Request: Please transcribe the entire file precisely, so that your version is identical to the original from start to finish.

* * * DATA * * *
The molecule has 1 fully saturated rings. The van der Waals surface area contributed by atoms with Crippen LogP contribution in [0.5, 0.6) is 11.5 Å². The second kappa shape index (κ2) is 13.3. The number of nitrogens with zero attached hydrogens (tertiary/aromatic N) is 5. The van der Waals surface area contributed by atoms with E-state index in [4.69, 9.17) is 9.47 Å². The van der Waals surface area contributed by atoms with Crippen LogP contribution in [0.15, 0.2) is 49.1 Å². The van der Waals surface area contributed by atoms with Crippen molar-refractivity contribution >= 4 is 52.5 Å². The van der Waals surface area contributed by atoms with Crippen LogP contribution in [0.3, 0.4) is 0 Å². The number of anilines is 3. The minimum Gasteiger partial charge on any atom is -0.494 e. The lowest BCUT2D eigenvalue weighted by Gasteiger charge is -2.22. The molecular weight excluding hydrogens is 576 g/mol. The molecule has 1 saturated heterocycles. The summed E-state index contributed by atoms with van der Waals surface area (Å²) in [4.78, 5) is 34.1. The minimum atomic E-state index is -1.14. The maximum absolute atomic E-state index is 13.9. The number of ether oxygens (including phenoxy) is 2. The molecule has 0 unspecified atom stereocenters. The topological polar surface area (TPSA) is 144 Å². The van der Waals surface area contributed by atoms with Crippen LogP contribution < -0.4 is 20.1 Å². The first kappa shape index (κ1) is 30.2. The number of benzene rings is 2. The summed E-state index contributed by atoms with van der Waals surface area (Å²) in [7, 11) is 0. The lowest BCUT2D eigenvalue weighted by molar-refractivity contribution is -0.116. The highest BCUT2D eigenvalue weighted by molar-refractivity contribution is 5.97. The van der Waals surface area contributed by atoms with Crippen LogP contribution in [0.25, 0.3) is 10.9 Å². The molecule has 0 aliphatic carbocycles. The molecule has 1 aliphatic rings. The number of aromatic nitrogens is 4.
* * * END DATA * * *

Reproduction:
The molecule has 1 fully saturated rings. The van der Waals surface area contributed by atoms with Crippen LogP contribution in [0.5, 0.6) is 11.5 Å². The second kappa shape index (κ2) is 13.3. The number of nitrogens with zero attached hydrogens (tertiary/aromatic N) is 5. The van der Waals surface area contributed by atoms with E-state index in [4.69, 9.17) is 9.47 Å². The van der Waals surface area contributed by atoms with Crippen LogP contribution in [0.15, 0.2) is 49.1 Å². The van der Waals surface area contributed by atoms with Crippen molar-refractivity contribution >= 4 is 52.5 Å². The van der Waals surface area contributed by atoms with Crippen LogP contribution in [0.3, 0.4) is 0 Å². The number of anilines is 3. The minimum Gasteiger partial charge on any atom is -0.494 e. The lowest BCUT2D eigenvalue weighted by Gasteiger charge is -2.22. The molecular weight excluding hydrogens is 576 g/mol. The molecule has 1 saturated heterocycles. The summed E-state index contributed by atoms with van der Waals surface area (Å²) in [4.78, 5) is 34.1. The minimum atomic E-state index is -1.14. The maximum absolute atomic E-state index is 13.9. The number of ether oxygens (including phenoxy) is 2. The molecule has 0 unspecified atom stereocenters. The topological polar surface area (TPSA) is 144 Å². The van der Waals surface area contributed by atoms with Crippen LogP contribution < -0.4 is 20.1 Å². The first kappa shape index (κ1) is 30.2. The number of benzene rings is 2. The summed E-state index contributed by atoms with van der Waals surface area (Å²) in [7, 11) is 0. The lowest BCUT2D eigenvalue weighted by molar-refractivity contribution is -0.116. The highest BCUT2D eigenvalue weighted by molar-refractivity contribution is 5.97. The van der Waals surface area contributed by atoms with Crippen LogP contribution in [0.25, 0.3) is 10.9 Å². The molecule has 0 aliphatic carbocycles. The molecule has 1 aliphatic rings. The number of aromatic nitrogens is 4.